Purported Uses

    * To treat cancer
    There are no data to support this claim.

    Research Evidence

    No clinical trials have tested the safety or effectiveness of insulin potentiation therapy.

    Do Not Take If

    You are taking hypoglycemic agents (IPT can have additive effects).

    Side Effects

    Low blood sugar

    And here’s the summary for healthcare professionals:

    Quote:
    Clinical Summary

    Insulin Potentiation Therapy (IPT) is an alternative cancer therapy that uses insulin to potentiate the effect of chemotherapy and other medications. This therapy was developed in Mexico by Dr. Donato Perez Garcia in the 1930’s and has been used together with other unconventional therapies for many years (1). Advocates of IPT believe that cancer cells consume more sugar than healthy cells and are therefore more sensitive to insulin and insulin-like growth factor (IGF) (2) (7). Insulin is also believed to increase the permeability of cell membranes, increasing the intracellular concentration and cytotoxic effect of anticancer drugs (1). According to the theory underlying this therapy, if cancer cells can be activated by exogenous insulin, a reduced dose (up to one-tenth the normal dose) of a chemo drug can provide the same cytotoxic effects with less severe adverse reactions. No clinical trials have been performed to validate these claims. In addition, the pharmacokinetic profiles on concurrent use of insulin and chemo drugs are lacking and it is unclear whether the insulin also potentiates the toxic effects of chemotherapy on healthy cells.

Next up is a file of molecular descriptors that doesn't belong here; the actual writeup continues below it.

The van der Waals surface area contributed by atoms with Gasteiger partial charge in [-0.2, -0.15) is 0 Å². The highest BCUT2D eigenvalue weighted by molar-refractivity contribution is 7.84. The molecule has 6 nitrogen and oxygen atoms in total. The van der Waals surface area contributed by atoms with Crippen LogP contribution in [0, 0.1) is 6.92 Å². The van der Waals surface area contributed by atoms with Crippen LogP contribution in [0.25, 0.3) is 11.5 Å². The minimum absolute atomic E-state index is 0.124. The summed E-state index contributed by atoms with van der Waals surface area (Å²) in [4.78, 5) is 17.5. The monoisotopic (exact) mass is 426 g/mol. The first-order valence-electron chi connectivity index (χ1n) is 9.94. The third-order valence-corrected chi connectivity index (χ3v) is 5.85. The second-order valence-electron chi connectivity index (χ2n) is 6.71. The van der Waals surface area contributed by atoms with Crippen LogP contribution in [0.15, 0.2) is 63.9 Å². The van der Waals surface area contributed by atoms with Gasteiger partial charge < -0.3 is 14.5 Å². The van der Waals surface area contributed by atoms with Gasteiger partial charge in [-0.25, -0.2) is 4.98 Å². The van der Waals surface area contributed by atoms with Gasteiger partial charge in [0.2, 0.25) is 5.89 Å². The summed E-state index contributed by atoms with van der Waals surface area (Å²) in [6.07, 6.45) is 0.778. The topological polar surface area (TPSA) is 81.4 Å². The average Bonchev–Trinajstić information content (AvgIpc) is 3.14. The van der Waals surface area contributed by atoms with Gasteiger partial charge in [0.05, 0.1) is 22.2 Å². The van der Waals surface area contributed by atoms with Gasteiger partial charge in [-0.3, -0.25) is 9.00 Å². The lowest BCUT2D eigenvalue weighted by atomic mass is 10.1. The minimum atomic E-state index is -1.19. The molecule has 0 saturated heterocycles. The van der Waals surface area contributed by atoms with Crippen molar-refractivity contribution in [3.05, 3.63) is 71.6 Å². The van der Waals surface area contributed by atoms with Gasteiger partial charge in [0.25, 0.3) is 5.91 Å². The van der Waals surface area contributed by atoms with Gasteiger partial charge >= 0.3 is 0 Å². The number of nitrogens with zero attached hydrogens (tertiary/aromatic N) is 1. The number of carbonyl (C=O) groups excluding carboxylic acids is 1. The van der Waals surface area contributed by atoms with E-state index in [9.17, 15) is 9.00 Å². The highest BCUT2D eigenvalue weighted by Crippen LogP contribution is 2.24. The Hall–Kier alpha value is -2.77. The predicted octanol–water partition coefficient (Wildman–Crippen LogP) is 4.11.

Although proponents cite anecdotal case reports suggesting that IPT may be effective, there are no data comparing the efficacy of IPT to conventional chemotherapy. Most of the medications used, such as insulin and other chemo drugs, are approved by the FDA, but the IPT clinics administer them “off-label.” Some clinics that administer IPT are not operated or staffed by oncologists. Side effects of IPT include hypoglycemic reaction. A systematic review of 21 studies showed a correlation between circulating levels of IGF-I, IGFBP3 (IGF-binding protein) and an increased risk of common cancers (8).

    Follow the link above to read more details on the MSK web site. You may have to accept their Terms&Conditions before you are able to see the IPT page.

    I also searched IPT on the Quackwatch web site. It’s a web site that examines “alternative” therapies to see if they have any scientific evidence to back up their claims. Sure enough, they have an article about IPT. Read it and judge yourself.

    Why You Should Stay Away from Insulin Potentiation Therapy
    http://www.quackwatch.com/01QuackeryRelatedTopics/Cancer/ipt.html

    #6619
    ronidinkes
    Member